What we desperately need at this crucial point of Western history is a new paradigm for social life, a new conception of prosperity and happiness understood in the ancient Greek sense of “eudaimonia.”  As Derrida warned us in the 90s as he reflected on what the New Europe meant  for the West and for the world, we are fast reaching a point of exhaustion; energy is flowing away from Western Civilization relentlessly and the decline may be on the horizon unless a return to origins is envisioned. Actually the West was first advised of exhaustion in 1972, when the Club of Rome commissioned the book The Limits to Growth. For the first time, we became aware that the physical resources of the planet are not boundless; and we now have seven billion persons inhabiting the earth. Some months after the publication of the report, the Western world experienced the first oil shortage following the Yom Kippur war in 1973. Since then, we are expected to be conscious of the fact that energy is leaving the physical body of the Earth. But there are ignorant politicians who refuse to accept those scientific conclusions; they consider them not convenient for the national interest, or as Al Gore puts it, an “inconvenient truth.” If science proclaims otherwise, so much the worse for science.  At the beginning of the twenty-first century, the collapse of the dot-com economy led to the pauperization of both physical and intellectual workers, while the financial meltdown of September 2008 initiated a process of pauperization of the overall society. Millions of young well educated people are now unemployed. But the worst may still be coming.

In the coming years one third of the population in the West—the baby boom generation born after World War II, when the fulfillment of the modern promise of peace, democracy, and well-being was apparently at hand—will reach old age. The new generation now entering the labor market does not possess the memory of this past civilization, nor the political force to defend their existence from the predatory economy. The age of senility is upon us, and it may introduce a generalized form of dementia: a disastrous loss of historical memory coupled with xenophobia. But one can also envision a different scenario wherein this process of senilization may open the way to a cultural revolution based on the force of exhaustion, of facing the inevitable with grace, discovering the sensuous slowness of those who do not expect any more from life than wisdom—the wisdom of those who have seen a great deal without forgetting, who look at each thing as if for the first time. The wisdom of an old Socrates who taught us that the unexamined life is not worth living. Neither is the unexamined civilization. Civilizations too, like people, die the way they live.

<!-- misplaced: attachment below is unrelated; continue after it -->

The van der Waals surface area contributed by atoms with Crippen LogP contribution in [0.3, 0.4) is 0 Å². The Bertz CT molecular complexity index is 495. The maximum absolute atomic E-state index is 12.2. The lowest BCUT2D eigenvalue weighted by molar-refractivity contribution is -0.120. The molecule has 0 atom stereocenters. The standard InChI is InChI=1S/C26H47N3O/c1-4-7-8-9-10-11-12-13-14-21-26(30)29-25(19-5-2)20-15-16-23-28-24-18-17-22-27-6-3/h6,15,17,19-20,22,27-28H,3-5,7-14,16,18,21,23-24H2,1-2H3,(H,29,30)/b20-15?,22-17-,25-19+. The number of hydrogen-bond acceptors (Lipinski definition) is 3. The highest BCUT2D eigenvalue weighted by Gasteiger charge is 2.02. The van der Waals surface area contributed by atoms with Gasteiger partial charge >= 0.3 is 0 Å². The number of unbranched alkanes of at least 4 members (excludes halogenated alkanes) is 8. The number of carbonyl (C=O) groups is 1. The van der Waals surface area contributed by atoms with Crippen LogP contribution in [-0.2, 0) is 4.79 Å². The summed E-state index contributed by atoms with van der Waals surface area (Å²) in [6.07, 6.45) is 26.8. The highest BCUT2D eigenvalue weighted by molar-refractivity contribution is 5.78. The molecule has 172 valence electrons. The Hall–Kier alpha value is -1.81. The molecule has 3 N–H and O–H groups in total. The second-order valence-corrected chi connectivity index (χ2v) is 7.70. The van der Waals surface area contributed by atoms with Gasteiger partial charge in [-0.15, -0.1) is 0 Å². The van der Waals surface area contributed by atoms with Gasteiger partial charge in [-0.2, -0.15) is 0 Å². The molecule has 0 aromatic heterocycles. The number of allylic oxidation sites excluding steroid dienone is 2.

This is the lesson that we may hope the West may learn if it musters the courage and the vision to  come out from the capitalist obsession with accumulation, property, banks and greed. A radical contemplative attitude toward the meaning of life, individual and collective, would dispel the ethos of relentless productivity. The mother of all the bubbles, the bubble of work, would finally deflate. Indeed, we have been working too much over the past three or four centuries, and outrageously too much over the last thirty years. What demons are we trying to dispel? The Spaniards ought to have learned a lesson from the Tainos Indians of Puerto Rico who worked only four hours a day and then Marx would not have had to write his utopia of a worker’s paradise.

The current depression may mark the beginning of a massive abandonment of competition, consumerist drive, and slavish dependence on work. But that will not happen if the West is  afraid to decline, if it fails to grasp that to decline is not necessarily to die, it may well mean a renaissance or a rebirth. Indeed, if there is something unique to Western Civilization it is its various renaissances. Ultimately that would mean that we might be able to recover the imagination to return to our origins. And here lies the paradox: Greece is the place where the West began. It remains the place where the West must return to recover its origins and cultural identity, or on the other hand, it could be the place where it commits suicide and dies. The choice is ours, for indeed the existential dread of choosing our destiny is what keeps us human.

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Roman Stranger2011-11-02 14:14:31
"A radical contemplative attitude toward the meaning of life" associated with a turn to the "organic limits" of work. All of this sounds like a fine return to the classical primacy of contemplation over practical life.

But if the ENDS (of our labor) are GIVEN--i.e. if they are NATURAL rather than MANMADE (malleable/expansive)--then would they not be PERMANENT, rather than FUTURE? To wit: "a future more just world" is a world that requires lots of work and lots of technology, and so lots of competition and production. Laborism was never an end in itself. Neither was Capitalism, which sees capital not as an end in itself, but as the best way to reach our ends.

The real problem would seem to pertain to our understanding of ENDS or their nature.


Emanuel Paparella2011-11-02 15:20:51
The article by Mr. Kalamidas’s article ("In the Mind of Papandreou's Loaded Gun") and the two first comments under it, one by yours truly and one by Mr. Kalamidas himself who is the one of the editors of this magazine, may perhaps prove useful to this observation by a Roman Stranger whoever he may be (Ulysses’s alias as “nobody”?) which all but ignores, or perhaps remains unaware of the theoretical and practical meaning of the concept of Utopia and therefore misses the point. I would suggest that Plato’s Republic too is a theoretical utopia destined to remain a mere theory till tested upon the practical rigors and considerations of Syracuse. There it comes up a bit short. Don Quixote also envisions a utopian ideal world (which exists nowhere on earth) duly ridiculed by Sancho Panza, the practical Machiavellian realist, who considers Don Quixote’s “impossible dream” the delusions of a raving madman, the but that lunatic vision eventually changes Sancho Panza for the better.

Leah Sellers2011-11-02 20:48:28
Hello Brother Emanuel,
Being an Eternal Optimist and Romanitic, I must confess to always falling in love with the Lunatic Visionaries of the World.
Christ was such a Visionary. I often wondered how many Roman soldiers and Pharisees called him a Lunatic.
Also, one of my favorite songs is the Impossible Dream.
Kudos to you, Dear Sir.